Aahh, the pleasure of being awakened at 7 am by a grotesque, sputtering, hornet-buzzing chainsaw….some baseball-cap-wearing dude strapped into a nearby palm tree, vigorously and relentlessly slicing off dead palm fronds….eeeyowwawwoowwwaaagghhh! Thanks, guys. Why didn’t Randy Newman mention this aspect?
If you’re unlucky enough to have a grunt-level job of any kind, you sometimes have to get up at 5 or 5:30 am…agony! Which means if you need seven or eight hours you have to crash at 9 or 10 pm…Jimmy Kimmel on YouTube! To bed at 10 pm, up at 5 am, start trimming palm trees at 7 am, lunch at 11:30 am, back to work at noon, back to the garage at 3 pm or so. Take a shower, chill, have dinner at 6:30 or 7 pm, watch some TV, start to droop around 8 or 8:30 pm. Rinse, wash, repeat…over and over with the years dissolving until you’re too old to hack it. It’s a wonderful life. I would be looking into painless forms of suicide before my 40th birthday. Hell, my 30th.
“The Horror, The Horror!”, posted on 9.17.17: “I suffered through a few recurring-theme nightmares in my early childhood. Gorillas, drowning in quicksand, boxer dog chefs walking around on their hind legs and wielding carving knives, frying in the electric chair. But none of these generated the feelings of dread and terror that I developed in my teens and 20s over the prospect of a blue-collar, wage-earning life.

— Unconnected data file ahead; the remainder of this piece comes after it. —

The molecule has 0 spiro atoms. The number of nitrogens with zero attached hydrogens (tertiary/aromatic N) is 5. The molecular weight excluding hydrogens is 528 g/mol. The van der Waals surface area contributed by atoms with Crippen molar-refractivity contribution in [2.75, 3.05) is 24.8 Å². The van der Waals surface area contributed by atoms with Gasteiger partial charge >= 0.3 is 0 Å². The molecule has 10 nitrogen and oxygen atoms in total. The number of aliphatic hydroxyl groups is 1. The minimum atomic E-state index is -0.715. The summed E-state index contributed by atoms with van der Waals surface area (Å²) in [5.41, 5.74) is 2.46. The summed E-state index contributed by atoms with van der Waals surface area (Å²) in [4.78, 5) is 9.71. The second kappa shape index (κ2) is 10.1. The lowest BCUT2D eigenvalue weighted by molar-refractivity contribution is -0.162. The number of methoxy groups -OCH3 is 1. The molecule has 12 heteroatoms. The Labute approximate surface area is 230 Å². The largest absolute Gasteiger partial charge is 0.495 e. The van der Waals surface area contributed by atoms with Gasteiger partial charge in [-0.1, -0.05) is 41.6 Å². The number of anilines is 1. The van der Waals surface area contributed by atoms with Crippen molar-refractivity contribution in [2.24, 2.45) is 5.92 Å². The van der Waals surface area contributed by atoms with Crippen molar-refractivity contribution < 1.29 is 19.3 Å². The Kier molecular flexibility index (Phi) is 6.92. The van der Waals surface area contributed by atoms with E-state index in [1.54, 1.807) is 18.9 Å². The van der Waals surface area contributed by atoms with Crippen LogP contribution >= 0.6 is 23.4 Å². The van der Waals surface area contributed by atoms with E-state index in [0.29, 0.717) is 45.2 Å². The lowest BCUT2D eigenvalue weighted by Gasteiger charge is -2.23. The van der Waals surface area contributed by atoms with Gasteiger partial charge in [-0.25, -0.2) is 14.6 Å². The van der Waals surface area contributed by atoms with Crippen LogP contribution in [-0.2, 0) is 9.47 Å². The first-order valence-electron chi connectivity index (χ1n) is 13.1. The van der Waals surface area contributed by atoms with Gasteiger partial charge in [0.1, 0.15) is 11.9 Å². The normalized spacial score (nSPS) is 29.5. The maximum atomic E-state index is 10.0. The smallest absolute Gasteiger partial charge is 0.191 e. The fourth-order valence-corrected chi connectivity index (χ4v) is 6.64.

“For many years I was absolutely horrified by the idea of having to get up at 6 am and report to work by 8 am or earlier, and being stuck with a physically demanding manual-labor job, especially in cold weather. My father was an advertising guy who always wore a suit. He commuted on a train and was never expected at the office before 9 or 9:30 am. That, to me, was a civilized, managable approach to work and earning a salary. Grunt-level blue-collar work always struck me as a brutal, punishing activity — the kind of work that was guaranteed to make you feel miserable and frustrated and drive you to drink in your off-hours.
“I was stuck with miserable jobs in my late teens and early to mid 20s (working for a furniture company, driving a delivery truck for a lumber yard, chain-link fence, tree surgery). I was finally freed from that treadmill when I broke into New York journalism in the late ’70s. If I’d never broken out of that blue-collar cycle…I don’t want to think about it. But it would’ve been Godawful.”